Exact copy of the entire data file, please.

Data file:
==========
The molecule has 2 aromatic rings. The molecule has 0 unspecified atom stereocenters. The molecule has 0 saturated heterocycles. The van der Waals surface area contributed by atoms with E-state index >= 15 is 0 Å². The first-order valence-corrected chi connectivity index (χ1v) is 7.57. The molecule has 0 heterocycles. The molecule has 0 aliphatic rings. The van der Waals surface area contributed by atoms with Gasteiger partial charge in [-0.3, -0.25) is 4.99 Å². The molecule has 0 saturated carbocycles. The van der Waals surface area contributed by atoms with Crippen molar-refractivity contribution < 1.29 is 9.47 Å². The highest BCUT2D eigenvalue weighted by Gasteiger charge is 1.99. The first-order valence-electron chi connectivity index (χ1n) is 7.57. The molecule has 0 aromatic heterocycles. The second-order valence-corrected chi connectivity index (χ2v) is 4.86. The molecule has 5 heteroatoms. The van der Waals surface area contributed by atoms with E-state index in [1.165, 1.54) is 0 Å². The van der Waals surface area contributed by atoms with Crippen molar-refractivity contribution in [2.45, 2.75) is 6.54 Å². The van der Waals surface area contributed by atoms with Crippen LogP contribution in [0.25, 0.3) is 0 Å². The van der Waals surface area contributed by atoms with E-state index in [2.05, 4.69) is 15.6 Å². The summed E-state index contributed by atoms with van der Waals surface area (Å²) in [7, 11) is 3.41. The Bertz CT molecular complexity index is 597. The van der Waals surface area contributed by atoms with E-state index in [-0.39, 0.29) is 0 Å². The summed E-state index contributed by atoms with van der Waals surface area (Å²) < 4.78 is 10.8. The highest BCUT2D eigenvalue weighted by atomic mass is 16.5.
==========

The molecule has 2 aromatic rings. The molecule has 0 unspecified atom stereocenters. The molecule has 0 saturated heterocycles. The van der Waals surface area contributed by atoms with E-state index >= 15 is 0 Å². The first-order valence-corrected chi connectivity index (χ1v) is 7.57. The molecule has 0 heterocycles. The molecule has 0 aliphatic rings. The van der Waals surface area contributed by atoms with Gasteiger partial charge in [-0.3, -0.25) is 4.99 Å². The molecule has 0 saturated carbocycles. The van der Waals surface area contributed by atoms with Crippen molar-refractivity contribution < 1.29 is 9.47 Å². The highest BCUT2D eigenvalue weighted by Gasteiger charge is 1.99. The first-order valence-electron chi connectivity index (χ1n) is 7.57. The molecule has 0 aromatic heterocycles. The second-order valence-corrected chi connectivity index (χ2v) is 4.86. The molecule has 5 heteroatoms. The van der Waals surface area contributed by atoms with E-state index in [1.165, 1.54) is 0 Å². The van der Waals surface area contributed by atoms with Crippen molar-refractivity contribution in [2.45, 2.75) is 6.54 Å². The van der Waals surface area contributed by atoms with Crippen LogP contribution in [0.25, 0.3) is 0 Å². The van der Waals surface area contributed by atoms with E-state index in [2.05, 4.69) is 15.6 Å². The summed E-state index contributed by atoms with van der Waals surface area (Å²) in [7, 11) is 3.41. The Bertz CT molecular complexity index is 597. The van der Waals surface area contributed by atoms with E-state index in [-0.39, 0.29) is 0 Å². The summed E-state index contributed by atoms with van der Waals surface area (Å²) < 4.78 is 10.8. The highest BCUT2D eigenvalue weighted by atomic mass is 16.5.